> [2:09 PM] Max: If you don't have an enduring reason (your motor) to learn anything particular you might find that's an issue. Having something particular you want to make or do can help w/ that (and help choosing what to learn)
> [2:12 PM] Max: Scheme is a good language to learn if you want to learn some good fundamentals for programming. I don't know what the ecosystem is like, though, so I'm not sure how useful it is. I think there's a lot of flexibility but you might find some large gaps depending on how you wanted to apply it. It's also structured differently to a lot of common languages (I think this is a good thing) but that means there will be extra stuff to learn if you wanted to pick up a new language with a different style
> (Scheme is a functional language and Python, for example, is object oriented)
> [2:13 PM] Max: What to learn is highly dependent on what you want to get out of it, though. E.g. If you wanted to do automation stuff with IOT devices then I think the fastest way to do that is probably via Python.
> [2:14 PM] Kurapika(Mentally Untouchable): How hard is it to pick up languages with close function to each other?
> [2:14 PM] Max:
> How hard is it to pick up languages with close function to each other?
> @Kurapika(Mentally Untouchable) Do you mean a similar purpose?
> [2:14 PM] curi: most website code is not JS
> [2:14 PM] Max: You mean b/c of the backend?
> [2:15 PM] curi: yes. you can create a website using not-JS. most ppl do. so it's misleading
> [2:15 PM] Max: Backend is another kettle of fish, I wasn't thinking about that. Just UI
> [2:19 PM] Max:
> yes. you can create a website using not-JS. most ppl do. so it's misleading
> I'm not sure about most. Also IDK if you're talking about options like Elm, coffeescript, typescirpt, etc which transpile to JS.
> [2:21 PM] Max:
> they work in tandem. HTML describes structure of the page. CSS handles styling/appearance stuff, and JS handles behaviour (like getting data from an API or reacting to a button press). You'll always need to know about HTML and CSS to make a website. There are ways to not deal with them directly, but you'd almost certainly use HTML's components; you still end up needing to know about HTML.
> [2:22 PM] Max:
> Depending on its use you have to use a variety of languages right?
> That depends on what you're building, what properties you care about (e.g. speed, reliability, etc), and context (like team/business/legacy/whatever)
> [2:23 PM] Max: you can almost build anything in a few select languages; that's thanks to recent developments like WASM (Web Assembly -- basically machine code for websites; other languages compile to WASM code). It's a bit unrefined atm tho
> [2:24 PM] Kurapika(Mentally Untouchable): Oh, I was specifically referring to the learning curve for switching languages. How hard is it to learn a new language when you have been using one for a while. Like obviously its harder when you have to learn languages which function in a different way.
> [2:24 PM] Kurapika(Mentally Untouchable):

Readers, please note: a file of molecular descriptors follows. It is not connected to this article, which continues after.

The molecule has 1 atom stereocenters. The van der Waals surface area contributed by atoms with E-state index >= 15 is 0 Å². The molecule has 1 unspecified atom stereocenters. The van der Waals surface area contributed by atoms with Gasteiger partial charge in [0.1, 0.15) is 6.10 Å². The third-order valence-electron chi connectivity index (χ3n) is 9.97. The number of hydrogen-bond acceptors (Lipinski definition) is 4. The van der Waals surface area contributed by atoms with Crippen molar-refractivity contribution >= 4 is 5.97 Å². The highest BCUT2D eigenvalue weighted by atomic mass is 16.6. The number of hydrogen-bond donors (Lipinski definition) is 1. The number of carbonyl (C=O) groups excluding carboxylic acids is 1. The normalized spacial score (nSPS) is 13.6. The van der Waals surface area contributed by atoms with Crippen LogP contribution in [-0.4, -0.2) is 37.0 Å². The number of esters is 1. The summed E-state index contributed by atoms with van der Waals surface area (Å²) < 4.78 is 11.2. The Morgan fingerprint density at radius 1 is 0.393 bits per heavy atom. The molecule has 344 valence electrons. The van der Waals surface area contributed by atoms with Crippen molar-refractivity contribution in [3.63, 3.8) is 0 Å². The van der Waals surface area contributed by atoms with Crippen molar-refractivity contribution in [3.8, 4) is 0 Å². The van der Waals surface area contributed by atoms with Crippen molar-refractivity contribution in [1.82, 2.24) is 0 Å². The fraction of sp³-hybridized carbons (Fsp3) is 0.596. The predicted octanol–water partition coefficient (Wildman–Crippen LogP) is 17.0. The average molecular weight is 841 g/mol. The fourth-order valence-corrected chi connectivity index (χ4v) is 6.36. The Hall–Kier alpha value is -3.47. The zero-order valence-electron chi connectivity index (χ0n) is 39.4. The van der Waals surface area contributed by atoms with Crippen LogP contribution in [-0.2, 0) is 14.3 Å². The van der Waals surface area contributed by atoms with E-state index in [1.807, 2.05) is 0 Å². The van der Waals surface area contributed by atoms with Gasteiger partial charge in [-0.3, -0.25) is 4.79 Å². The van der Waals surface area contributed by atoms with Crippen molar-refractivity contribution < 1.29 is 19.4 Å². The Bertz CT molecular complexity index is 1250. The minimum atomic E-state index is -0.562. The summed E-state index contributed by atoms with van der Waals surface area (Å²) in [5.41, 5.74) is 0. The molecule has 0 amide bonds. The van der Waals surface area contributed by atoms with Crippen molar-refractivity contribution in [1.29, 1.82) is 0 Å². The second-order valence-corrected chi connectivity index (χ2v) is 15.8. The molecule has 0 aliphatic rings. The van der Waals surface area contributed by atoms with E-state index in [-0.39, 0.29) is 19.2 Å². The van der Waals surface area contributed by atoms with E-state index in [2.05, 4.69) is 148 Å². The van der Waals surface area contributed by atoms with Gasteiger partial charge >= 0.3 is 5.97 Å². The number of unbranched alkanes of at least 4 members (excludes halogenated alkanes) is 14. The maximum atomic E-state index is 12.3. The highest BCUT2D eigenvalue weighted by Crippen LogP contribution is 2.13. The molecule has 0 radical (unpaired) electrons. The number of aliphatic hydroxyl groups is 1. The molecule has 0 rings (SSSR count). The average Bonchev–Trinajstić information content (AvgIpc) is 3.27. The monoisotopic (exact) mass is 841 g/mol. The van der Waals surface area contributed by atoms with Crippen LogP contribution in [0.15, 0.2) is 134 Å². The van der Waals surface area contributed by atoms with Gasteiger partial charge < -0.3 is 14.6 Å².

> you can almost build anything in a few select languages; that's thanks to recent developments like WASM (Web Assembly -- basically machine code for websites; other languages compile to WASM code). It's a bit unrefined atm tho
> @Max oh, okay
> [2:24 PM] Max:
> learning curve for switching languages
> It depends on your fundamentals and how similar the languages are. I can do it pretty quick but have also used like 10+ languages in production (over many years mind)
> [2:25 PM] curi: basically all languages can build any type of software, and most popular languages work pretty well for most types of software
> [2:26 PM] curi: most languages function in broadly similar ways
> [2:26 PM] Max: It get's easier, but it's hard to switch the first few times. Esp if the languages are v. different. There are common concepts between ~all languages tho, so it's not as hard as learning a language the first time -- generally
> [2:26 PM] Max:
> but it's hard to switch the first few times
> The way you get around this is really good fundamentals btw. It's hard mostly b/c ppl don't know much about programming in general. It's almost like learning from scratch again. (At least that's my memory of it)
> [2:27 PM] Kurapika(Mentally Untouchable): Yeah, I was looking at the stuff curi linked and it looks its based around learning fundamentals(edited)
> [2:27 PM] Max:
> fyi curi not Curi
> [2:29 PM] Max:
> looks its based around learning fundamentals
> Yeah; I mean the page I linked before starts:
> If you want to fully understand programming conceptually, in the long term, I think Structure and Interpretation of Computer Programs (SICP) is the best foundation.
> [2:29 PM] Kurapika(Mentally Untouchable): I’ll go look over that stuff for now. Thanks for helping me find a place to start.
> [2:31 PM] Max:
> I’ll go look over that stuff for now. Thanks for helping me find a place to start.
> Cool. There's more on curi.us btw. If you come up with new questions you should post them here or curi.us btw; don't leave them unasked.
> [2:31 PM] Kurapika(Mentally Untouchable): Oh, okay
> [2:34 PM] Max: If you have questions while you're learning and don't ask them, then you risk making errors in your foundation. Errors in your foundation will compound and make future learning harder, and eventually impossible (when you're building on that foundation particularly). An easy way to avoid errors like that is to write down every question / doubt you have while learning. You can ask them to someone or keep them as notes until you learn more, or whatever, just don't forget about them. Questions/doubts indicate that an idea is missing (you haven't learnt it yet) or maybe there's a problem with the ideas you're trying to learn (or some other options). The point is to avoid making mistakes and getting stuck; asking questions is part of avoiding that.